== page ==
A New Economic Assessment Tool for Organic Apple Producers

Tuesday, July 23, 2013
Desert Ballroom: Salons 7-8 (Desert Springs J.W Marriott Resort )
German Rodriguez, Program Associate , University of Arkansas, Fayetteville, AR
Jennie H. Popp, Co-Director , Dept. of Agriculture Economics and Agribusiness, University of Arkansas, Fayetteville, AR
Curt R. Rom, Co-Director, Center for Agricultural and Rural Sustainability , Horticulture, Dale Bumpers College, Fayetteville, AR
Heather Friedrich , Horticulture, University of Arkansas, Fayetteville, AR
Jason McAfee , University of Arkansas, Fayetteville, AR
Haxhire Myrteza , University of Arkansas, Fayetteville, AR
Haxhire Myrteza , University of Arkansas, Fayetteville, AR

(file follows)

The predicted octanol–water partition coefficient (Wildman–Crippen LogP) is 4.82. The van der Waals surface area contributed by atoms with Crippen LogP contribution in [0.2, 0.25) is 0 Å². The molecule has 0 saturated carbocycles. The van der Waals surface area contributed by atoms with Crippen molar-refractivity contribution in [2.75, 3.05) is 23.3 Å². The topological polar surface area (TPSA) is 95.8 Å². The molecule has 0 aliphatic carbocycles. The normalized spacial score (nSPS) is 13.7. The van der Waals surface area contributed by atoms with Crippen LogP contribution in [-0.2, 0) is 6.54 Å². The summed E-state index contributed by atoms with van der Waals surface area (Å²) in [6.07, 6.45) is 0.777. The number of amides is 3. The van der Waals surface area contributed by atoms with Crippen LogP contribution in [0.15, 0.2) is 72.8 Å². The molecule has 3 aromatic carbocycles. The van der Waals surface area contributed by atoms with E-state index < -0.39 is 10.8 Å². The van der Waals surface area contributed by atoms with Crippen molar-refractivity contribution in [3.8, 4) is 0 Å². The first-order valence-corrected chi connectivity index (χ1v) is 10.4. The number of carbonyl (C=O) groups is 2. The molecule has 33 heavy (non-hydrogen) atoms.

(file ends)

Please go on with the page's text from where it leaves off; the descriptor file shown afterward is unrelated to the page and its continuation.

Although conventional apple production in the United States is not increasing, and is decreasing in some states and regions, organic fruit production has increased significantly in the last decade.  Organic orchards in the Pacific Northwest have been proven to be both economic and sustainable, however, there is limited experience and published research on organic apple orchard production in the southern region.  Preliminary work through surveys of stake-holders in the southern region indicated great opportunities exist for markets of both fresh and processed fruits within the region, but also indicated there are significant challenges.  These challenges include assessments of lack of information available on the economic impacts of different organic production practices and the potential returns available from organic production. In this poster, we describe the development of an interactive organic apple production economic assessment tool. The tool is both easy to use and highly customizable. It can be used for two economic purposes. First producers can use the tool to estimate enterprise production budgets. The produce can choose to: 1) use default cost values built into the tool; 2) enter costs from their farm; or 3) combine both.  Anytime producers modify an activity, the budgets automatically calculate total cost per year, a breakeven analysis for yield and price and a sensitivity analysis for total cost. Second, producers can use it to evaluate cost, returns and breakeven points for X different production management systems (x ground cover, x fertilization treatments). With a click of a button producers are given tabular and graphical information that highlights  estimated costs, returns and breakeven values for these many options. This tool is useful because it allows producers to estimate operating costs, fixed costs, total costs and expected total returns by modifying an important production practice, cost or return value. Allowing comparisons among different practices would assist apple producers to make better investment decisions.